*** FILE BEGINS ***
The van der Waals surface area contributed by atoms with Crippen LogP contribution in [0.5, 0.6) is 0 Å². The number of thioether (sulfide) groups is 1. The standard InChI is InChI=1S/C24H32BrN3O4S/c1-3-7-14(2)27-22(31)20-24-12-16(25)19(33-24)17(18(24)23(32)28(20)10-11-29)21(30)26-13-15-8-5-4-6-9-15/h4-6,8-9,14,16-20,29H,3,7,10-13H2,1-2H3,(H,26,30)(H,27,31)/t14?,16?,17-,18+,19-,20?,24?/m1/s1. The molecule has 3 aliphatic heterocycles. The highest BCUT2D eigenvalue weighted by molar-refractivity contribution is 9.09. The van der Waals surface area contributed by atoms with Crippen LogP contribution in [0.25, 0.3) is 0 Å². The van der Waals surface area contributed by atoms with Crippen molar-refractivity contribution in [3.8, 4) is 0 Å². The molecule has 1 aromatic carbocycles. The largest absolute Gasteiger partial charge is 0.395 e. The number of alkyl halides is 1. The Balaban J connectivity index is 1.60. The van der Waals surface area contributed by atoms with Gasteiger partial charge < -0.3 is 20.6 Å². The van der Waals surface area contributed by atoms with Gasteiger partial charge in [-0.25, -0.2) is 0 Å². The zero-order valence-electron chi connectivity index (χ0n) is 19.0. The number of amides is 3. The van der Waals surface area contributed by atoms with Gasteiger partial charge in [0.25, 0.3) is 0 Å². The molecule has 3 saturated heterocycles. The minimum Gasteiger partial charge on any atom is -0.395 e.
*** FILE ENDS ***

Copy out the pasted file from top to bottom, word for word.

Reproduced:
The van der Waals surface area contributed by atoms with Crippen LogP contribution in [0.5, 0.6) is 0 Å². The number of thioether (sulfide) groups is 1. The standard InChI is InChI=1S/C24H32BrN3O4S/c1-3-7-14(2)27-22(31)20-24-12-16(25)19(33-24)17(18(24)23(32)28(20)10-11-29)21(30)26-13-15-8-5-4-6-9-15/h4-6,8-9,14,16-20,29H,3,7,10-13H2,1-2H3,(H,26,30)(H,27,31)/t14?,16?,17-,18+,19-,20?,24?/m1/s1. The molecule has 3 aliphatic heterocycles. The highest BCUT2D eigenvalue weighted by molar-refractivity contribution is 9.09. The van der Waals surface area contributed by atoms with Crippen LogP contribution in [0.25, 0.3) is 0 Å². The van der Waals surface area contributed by atoms with Crippen molar-refractivity contribution in [3.8, 4) is 0 Å². The molecule has 1 aromatic carbocycles. The largest absolute Gasteiger partial charge is 0.395 e. The number of alkyl halides is 1. The Balaban J connectivity index is 1.60. The van der Waals surface area contributed by atoms with Gasteiger partial charge < -0.3 is 20.6 Å². The van der Waals surface area contributed by atoms with Gasteiger partial charge in [-0.25, -0.2) is 0 Å². The zero-order valence-electron chi connectivity index (χ0n) is 19.0. The number of amides is 3. The van der Waals surface area contributed by atoms with Gasteiger partial charge in [0.25, 0.3) is 0 Å². The molecule has 3 saturated heterocycles. The minimum Gasteiger partial charge on any atom is -0.395 e.